Sunday, May 25, 2008

Vegas Foreclosure Express Story

Hack of the day - Free $50 cards for Kmart, Chilies, Linens N Things, Etc.

You may not be able to beat the house in Sin City, but you just might be able to beat the housing market. At least that's how two real estate agents, Barbara and Marshall Zucker, are placing their bets.

As they watched the Las Vegas foreclosure rate skyrocket 169% from 2006 to 2007 - making Nevada the most afflicted state in the nation - they also noticed that 40% of all home sales were foreclosed properties. So in February the couple bought a 24-seat Ford (F, Fortune 500) bus for $40,000, named it the Vegas Foreclosure Express, and began offering locals and out-of-staters thrice-weekly tours of repossessed homes.

"As with any business, you have to change and adapt based on the market to succeed and survive," says Barbara, 48.

Essentially the Zuckers are offering real estate's answer to speed dating. They screen houses, select the best dozen, and then take prospective clients on ten-minute viewings of each property. The trip is free, but they require riders to sign exclusive-representation agreements covering any property included in the tour. Plus they offer onboard finance consulting and educational seminars on homebuying.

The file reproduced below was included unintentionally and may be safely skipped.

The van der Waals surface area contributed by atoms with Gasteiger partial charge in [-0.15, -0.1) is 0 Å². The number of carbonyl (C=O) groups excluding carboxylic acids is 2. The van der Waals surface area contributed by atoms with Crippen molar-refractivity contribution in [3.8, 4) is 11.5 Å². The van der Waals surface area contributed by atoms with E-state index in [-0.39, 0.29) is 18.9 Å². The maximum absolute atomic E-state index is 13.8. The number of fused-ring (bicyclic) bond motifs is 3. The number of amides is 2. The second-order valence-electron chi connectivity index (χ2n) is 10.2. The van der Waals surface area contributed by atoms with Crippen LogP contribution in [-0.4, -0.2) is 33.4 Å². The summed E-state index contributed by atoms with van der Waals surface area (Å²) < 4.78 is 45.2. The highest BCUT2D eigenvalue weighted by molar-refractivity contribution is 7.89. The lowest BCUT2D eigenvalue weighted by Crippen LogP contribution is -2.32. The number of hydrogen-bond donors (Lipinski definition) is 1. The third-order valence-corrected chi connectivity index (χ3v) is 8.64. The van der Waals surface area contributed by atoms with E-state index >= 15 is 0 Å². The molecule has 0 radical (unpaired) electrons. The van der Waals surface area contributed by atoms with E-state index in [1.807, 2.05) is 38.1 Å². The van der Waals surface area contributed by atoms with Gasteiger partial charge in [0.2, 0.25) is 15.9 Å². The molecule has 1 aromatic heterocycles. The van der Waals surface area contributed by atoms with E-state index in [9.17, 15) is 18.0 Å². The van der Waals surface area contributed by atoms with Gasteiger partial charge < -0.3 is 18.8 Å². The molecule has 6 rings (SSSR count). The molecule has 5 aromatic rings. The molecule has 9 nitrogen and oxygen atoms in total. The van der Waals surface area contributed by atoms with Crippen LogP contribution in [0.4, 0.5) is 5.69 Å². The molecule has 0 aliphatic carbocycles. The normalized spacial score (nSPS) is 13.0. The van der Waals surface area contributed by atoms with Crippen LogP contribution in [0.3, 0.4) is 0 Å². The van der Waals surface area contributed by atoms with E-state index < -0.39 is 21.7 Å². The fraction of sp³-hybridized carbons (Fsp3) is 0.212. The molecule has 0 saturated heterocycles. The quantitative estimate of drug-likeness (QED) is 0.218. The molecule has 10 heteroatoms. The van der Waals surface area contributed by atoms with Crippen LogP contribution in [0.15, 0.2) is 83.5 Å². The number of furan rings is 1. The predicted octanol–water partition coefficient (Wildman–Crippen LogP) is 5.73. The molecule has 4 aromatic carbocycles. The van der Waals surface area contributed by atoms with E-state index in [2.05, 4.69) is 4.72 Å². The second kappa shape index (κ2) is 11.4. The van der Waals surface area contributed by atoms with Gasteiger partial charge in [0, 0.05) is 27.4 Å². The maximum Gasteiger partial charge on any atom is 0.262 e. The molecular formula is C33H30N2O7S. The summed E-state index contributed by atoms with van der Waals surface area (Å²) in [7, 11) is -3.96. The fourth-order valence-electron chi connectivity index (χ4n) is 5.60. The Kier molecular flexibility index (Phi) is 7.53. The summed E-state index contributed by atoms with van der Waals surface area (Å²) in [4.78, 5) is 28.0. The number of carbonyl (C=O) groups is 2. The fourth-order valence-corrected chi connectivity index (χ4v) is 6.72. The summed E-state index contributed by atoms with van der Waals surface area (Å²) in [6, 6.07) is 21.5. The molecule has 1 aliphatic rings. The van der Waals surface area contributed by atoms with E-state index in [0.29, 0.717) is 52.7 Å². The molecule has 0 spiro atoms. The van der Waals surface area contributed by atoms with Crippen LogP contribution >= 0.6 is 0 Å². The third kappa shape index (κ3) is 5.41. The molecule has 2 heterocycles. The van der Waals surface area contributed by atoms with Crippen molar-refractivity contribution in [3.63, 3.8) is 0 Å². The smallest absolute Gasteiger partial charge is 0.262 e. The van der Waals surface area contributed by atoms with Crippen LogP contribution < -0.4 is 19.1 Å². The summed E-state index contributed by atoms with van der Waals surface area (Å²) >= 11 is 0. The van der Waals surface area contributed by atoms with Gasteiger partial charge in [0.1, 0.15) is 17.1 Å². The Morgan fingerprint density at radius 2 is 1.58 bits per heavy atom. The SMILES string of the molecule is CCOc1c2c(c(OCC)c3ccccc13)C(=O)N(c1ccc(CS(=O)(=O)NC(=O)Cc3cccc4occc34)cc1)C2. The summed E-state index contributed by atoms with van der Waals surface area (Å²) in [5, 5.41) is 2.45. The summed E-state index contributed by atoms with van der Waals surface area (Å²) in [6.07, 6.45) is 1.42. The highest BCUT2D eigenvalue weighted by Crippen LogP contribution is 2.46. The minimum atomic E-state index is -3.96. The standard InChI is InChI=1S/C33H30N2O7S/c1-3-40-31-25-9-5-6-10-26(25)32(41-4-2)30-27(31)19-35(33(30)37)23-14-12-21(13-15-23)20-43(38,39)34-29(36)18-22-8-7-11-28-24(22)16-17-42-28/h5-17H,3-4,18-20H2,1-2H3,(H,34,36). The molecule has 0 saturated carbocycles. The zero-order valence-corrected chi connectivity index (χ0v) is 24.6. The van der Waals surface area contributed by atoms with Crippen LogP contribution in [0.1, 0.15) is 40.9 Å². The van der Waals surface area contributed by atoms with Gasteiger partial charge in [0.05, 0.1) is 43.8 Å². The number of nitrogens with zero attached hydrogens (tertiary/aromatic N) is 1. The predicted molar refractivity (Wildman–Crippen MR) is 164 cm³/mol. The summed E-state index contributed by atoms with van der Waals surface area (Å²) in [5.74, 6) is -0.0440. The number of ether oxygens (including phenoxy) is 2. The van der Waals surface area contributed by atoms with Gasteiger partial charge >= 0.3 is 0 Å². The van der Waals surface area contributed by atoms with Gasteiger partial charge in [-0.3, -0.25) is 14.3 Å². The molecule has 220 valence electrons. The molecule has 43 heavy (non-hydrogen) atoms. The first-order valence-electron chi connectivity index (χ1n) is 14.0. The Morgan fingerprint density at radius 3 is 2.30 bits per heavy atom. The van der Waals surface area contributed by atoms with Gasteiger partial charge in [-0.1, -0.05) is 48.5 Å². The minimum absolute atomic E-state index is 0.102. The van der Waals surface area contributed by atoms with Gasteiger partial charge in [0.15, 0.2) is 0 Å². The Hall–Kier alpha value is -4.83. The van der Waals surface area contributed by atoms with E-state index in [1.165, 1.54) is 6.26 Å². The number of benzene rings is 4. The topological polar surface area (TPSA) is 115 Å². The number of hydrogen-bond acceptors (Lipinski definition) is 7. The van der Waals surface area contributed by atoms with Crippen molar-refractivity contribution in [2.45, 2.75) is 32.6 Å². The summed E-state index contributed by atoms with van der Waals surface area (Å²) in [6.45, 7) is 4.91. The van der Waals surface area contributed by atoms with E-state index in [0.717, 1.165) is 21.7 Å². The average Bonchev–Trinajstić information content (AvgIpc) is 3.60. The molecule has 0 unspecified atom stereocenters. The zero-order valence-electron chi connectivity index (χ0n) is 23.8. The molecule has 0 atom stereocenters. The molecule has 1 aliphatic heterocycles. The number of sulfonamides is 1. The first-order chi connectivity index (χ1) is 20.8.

Slump-busting strategies

The Zuckers were inspired by Cesar Dias, who claims he was the first in the country to operate a foreclosure bus. Dias, who began his Stockton, Calif., tours in September, says he has closed on 38 homes since then, after not selling any properties for months.

"We were in a corner - the market was down," says Dias, 43. "We had to either do something or sink."

Other foreclosure buses have cropped up across the country - including a second bus that started operating in Vegas after the Zuckers' - but most are rentals. The Zuckers, however, bought their bus and, for liability reasons, incorporated it separately from their real estate agency.

Before the Foreclosure Express, the Zuckers brokered annual sales of $150 million, worth an estimated $4.5 million in commissions; they have since scored 120 new clients - first-time buyers as well as out-of-state investors - and anticipate netting an additional 15 to 20 sales a month as a result of the tours. Thus far they have closed on two homes and have 26 offers in process. The 3% in fees on those two deals should more than cover the first month's cost of owning and operating the bus.

"The boomers are coming to Las Vegas instead of Florida," says Barbara. "They can't afford the storm insurance there. Las Vegas will recover, and we will adapt."